Americans have never been particularly good at saving money. In 2013, for example, the Organization for Economic Cooperation and Development found that Americans saved on average only 4.5% of their household income, while Europeans saved nearly 8% and Australians more than 11%. But according to a new study by Stanford Graduate School of Business researchers, there’s a way to change that: simply make people feel more powerful.
“When it comes to managing finances, it’s easy for people to feel overwhelmed and out of control,” says PhD student Emily Garbinsky. “How to help consumers regain control and make better decisions with their money is the focus of my work.” To do so, she relies on the strong relationship between money and power, investigating how feelings of power critically influence financial decision-making. She demonstrates, in collaboration with Stanford GSB professor Jennifer Aaker and Anne-Kathrin Klesse of Tilburg University in the Netherlands, that making consumers feel more powerful increases their motivation to save.
Power is an especially intriguing and practical factor to examine in this context, the authors argue, because the sense of how powerful one feels is malleable. All people—even those generally perceived as more powerful than others — experience shifting feelings of power and powerlessness during the day; we might feel powerful when interviewing a job candidate or giving advice, for example, but powerless when defending a thesis or applying for a job. In the paper “Money in the Bank: Feeling Powerful Increases Saving,” the authors manipulated these subjective feelings of power using a variety of well-established methods, including having participants recall a situation in which they felt powerful and having them sit in a chair that is higher than someone else’s.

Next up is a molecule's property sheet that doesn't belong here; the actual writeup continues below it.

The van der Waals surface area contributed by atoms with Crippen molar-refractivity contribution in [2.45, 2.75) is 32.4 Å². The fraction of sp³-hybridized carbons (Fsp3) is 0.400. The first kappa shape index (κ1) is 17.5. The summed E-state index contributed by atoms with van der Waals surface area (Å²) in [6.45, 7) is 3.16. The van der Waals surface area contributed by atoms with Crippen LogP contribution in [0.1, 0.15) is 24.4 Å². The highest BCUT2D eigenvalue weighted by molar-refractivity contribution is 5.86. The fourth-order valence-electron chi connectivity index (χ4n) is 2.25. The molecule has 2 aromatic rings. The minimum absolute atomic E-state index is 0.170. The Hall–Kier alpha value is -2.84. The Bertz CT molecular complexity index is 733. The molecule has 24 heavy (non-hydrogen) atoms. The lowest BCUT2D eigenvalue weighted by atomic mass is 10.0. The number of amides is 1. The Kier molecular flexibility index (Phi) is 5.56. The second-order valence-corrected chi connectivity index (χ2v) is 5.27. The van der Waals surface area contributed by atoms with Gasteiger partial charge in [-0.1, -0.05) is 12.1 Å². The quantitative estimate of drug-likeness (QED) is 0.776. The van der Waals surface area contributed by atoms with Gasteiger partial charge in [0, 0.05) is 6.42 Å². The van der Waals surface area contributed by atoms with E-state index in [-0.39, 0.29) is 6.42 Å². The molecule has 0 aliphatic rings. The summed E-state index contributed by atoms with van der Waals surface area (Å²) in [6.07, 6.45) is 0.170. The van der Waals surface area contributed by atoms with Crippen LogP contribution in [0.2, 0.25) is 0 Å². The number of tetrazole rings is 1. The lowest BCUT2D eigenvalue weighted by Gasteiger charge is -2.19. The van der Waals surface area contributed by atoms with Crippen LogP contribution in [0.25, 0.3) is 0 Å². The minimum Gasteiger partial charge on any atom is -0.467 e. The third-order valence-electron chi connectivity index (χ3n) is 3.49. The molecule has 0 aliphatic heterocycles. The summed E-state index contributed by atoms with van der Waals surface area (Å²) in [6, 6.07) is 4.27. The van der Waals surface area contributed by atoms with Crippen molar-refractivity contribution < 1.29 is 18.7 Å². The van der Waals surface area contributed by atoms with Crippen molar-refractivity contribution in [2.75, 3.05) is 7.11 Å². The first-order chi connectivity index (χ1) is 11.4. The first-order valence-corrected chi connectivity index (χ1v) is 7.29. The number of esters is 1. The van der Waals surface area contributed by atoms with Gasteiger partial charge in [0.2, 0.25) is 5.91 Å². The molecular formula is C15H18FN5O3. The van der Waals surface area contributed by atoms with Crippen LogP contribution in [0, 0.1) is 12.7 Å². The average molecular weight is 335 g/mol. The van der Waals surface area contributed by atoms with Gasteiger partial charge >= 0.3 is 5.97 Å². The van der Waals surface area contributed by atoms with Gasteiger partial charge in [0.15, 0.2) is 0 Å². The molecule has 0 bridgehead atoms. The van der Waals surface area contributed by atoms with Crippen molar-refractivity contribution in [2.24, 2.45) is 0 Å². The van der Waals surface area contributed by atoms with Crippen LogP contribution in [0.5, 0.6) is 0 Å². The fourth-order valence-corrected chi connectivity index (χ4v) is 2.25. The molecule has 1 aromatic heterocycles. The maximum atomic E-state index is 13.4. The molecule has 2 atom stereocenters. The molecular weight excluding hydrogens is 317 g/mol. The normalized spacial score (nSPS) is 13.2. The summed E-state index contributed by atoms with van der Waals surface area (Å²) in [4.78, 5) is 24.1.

Through a series of five experiments, the authors showed that feeling powerful—defined as having control over valuable resources—is a pleasant state that individuals are motivated to maintain. And since money is the most coveted resource we have, they argue that individuals who feel powerful save money to secure their feelings of power. Indeed, they found that if power were guaranteed to be secure for life—or if power could be leveraged through another resource, such as knowledge—it did not help fill the piggy bank. The impulse to save was observed only when saving money was considered a means toward maintaining power.
In the first experiment, the researchers divided the subjects—140 Dutch university students—into three groups: one assigned to write about a time they felt powerful, one to write about a time they felt powerless, and one with no writing prompt. Then they were told to imagine they had just received 100 euros, and asked how much they would put into a savings account. They also had to report how happy they felt at that particular moment. Though there was no significant difference in the level of happiness reported by the three groups, the students who had written about feeling powerful clearly indicated a greater willingness to save their money; their mean rate of savings was €71.20, compared with €48.73 for those who wrote about feeling powerless, and €51.69 among the participants in the control group.